In which I reflect on the academic’s life of rejection.
Above All, Persistence
By Niklas Elmqvist, University of Maryland, College Park
Sometime in the early spring of 2002, I received my very first peer review. I had submitted my first academic paper to SIGGRAPH in January that year, proudly packing six paper copies of the article and six NTSC video tapes into a big box and sending it off overseas, fierce hope burning in my chest. It was a rejection, of course, the stark message not just dashing that hope, but actually bringing me to painful tears with their harsh, almost cruel words. It would take another year to receive my first paper acceptance to a peer-reviewed conference after that.
SIGGRAPH 2002 was my first rejection, but not my last by a long shot. Science is an unforgiving field, and peer review a brutal teacher. While I may not have shed any more tears over rejections since that first time, there have been countless emails starting with the words “we regret to inform you”, and some very hard lessons learned along the way. We academics receive a lot of negative feedback during our careers, with preciously little positive feedback to balance it out, so self-preservation dictates that you develop coping mechanisms for all that negativity. For what it’s worth, here are some of mine:
Don’t (immediately) read the reviews. Don’t torture yourself. Hold off reading them for a couple of days, and read them only when you have processed the outcome and feel ready to face them. I do this even if my paper was accepted since even positive reviews can be tough.
Don’t check your (perceived) competition. Incessantly scouring the websites and tweets of other people in your perceived “cohort” to see all their successes is an easy road to having a bad day. Fear of missing out is a thing even for science, where you are always kicking yourself over missed opportunities. Remember that people only tweet about peaks, never lows.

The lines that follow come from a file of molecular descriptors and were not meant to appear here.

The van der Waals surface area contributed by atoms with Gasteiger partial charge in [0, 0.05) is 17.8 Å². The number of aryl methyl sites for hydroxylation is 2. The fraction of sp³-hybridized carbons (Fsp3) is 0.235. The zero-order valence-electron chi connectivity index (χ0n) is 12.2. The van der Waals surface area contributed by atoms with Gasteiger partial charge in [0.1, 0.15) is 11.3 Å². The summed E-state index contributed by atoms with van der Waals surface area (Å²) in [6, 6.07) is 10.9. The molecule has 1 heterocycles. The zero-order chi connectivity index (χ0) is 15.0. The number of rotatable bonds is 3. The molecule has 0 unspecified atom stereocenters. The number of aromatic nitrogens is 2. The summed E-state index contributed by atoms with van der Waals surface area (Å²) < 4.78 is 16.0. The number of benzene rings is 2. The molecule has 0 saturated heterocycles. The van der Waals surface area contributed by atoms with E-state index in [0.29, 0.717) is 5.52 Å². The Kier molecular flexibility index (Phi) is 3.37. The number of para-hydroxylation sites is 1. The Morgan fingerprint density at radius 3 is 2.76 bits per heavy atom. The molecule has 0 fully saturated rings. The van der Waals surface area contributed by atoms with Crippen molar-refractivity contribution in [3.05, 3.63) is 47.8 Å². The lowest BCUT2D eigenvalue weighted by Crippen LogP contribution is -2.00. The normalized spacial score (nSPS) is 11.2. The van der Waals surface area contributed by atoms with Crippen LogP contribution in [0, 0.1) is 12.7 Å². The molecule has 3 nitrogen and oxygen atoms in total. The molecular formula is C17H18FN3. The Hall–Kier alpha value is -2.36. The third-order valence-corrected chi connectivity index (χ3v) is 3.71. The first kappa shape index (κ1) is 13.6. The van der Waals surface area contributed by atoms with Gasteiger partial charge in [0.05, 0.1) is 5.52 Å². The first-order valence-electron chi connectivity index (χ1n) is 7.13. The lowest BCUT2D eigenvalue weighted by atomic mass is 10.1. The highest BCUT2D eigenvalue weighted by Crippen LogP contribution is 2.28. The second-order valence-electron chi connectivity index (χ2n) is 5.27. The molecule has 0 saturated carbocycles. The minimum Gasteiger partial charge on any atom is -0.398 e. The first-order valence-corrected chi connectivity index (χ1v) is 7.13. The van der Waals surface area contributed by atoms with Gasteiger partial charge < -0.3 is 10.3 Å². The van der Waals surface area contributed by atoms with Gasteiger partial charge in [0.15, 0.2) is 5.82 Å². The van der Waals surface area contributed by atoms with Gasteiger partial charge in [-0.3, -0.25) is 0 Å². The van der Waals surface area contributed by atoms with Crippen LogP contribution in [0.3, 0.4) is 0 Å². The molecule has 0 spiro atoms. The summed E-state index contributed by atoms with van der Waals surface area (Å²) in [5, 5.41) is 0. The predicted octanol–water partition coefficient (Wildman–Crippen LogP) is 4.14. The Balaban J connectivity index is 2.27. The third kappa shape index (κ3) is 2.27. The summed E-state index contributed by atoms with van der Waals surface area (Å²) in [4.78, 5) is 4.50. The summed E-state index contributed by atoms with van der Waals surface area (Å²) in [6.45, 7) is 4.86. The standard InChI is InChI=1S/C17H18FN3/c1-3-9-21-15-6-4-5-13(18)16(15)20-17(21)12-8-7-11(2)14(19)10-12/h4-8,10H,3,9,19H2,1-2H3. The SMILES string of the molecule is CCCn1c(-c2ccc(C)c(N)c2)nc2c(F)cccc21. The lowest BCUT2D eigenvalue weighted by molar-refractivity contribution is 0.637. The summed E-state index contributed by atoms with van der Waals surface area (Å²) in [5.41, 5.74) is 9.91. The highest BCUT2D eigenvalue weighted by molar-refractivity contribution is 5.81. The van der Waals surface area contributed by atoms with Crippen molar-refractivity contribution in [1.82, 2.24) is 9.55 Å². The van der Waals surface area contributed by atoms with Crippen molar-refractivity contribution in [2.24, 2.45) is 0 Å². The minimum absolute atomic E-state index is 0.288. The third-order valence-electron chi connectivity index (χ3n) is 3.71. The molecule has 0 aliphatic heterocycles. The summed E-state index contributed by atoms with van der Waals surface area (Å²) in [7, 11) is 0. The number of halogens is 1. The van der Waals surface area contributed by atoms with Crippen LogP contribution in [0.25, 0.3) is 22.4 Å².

Revise and resubmit. A rejected paper is an opportunity for sending a stronger and more mature version to a new venue with much less effort than writing a new paper from scratch.
A particular paper will eventually be accepted. You should also comfort yourself with the fact that all good work will eventually find a home. Peer review has an element of randomness in it; sometimes even the best papers get a bad break with the wrong reviewers.
It’s not personal. Also remember that you are not defined by the papers you submit. A rejection is never personal, and, however much you put into it, a single paper is expendable (the dual to the rule above). You can always start fresh tomorrow with a new paper, and no one will be the wiser.
Be kind to yourself. Science is a job, and, for some, a passion, but should not have to be an all-consuming calling. I find that the most important factor for success is the quality of the time I put in rather than the quantity. Take care of yourself and do other things outside of work.
Rejections used to hurt like hell for me. They still hurt a little, but I’ve grown thicker skin over the years. Beyond that, the key to success is just to keep trying.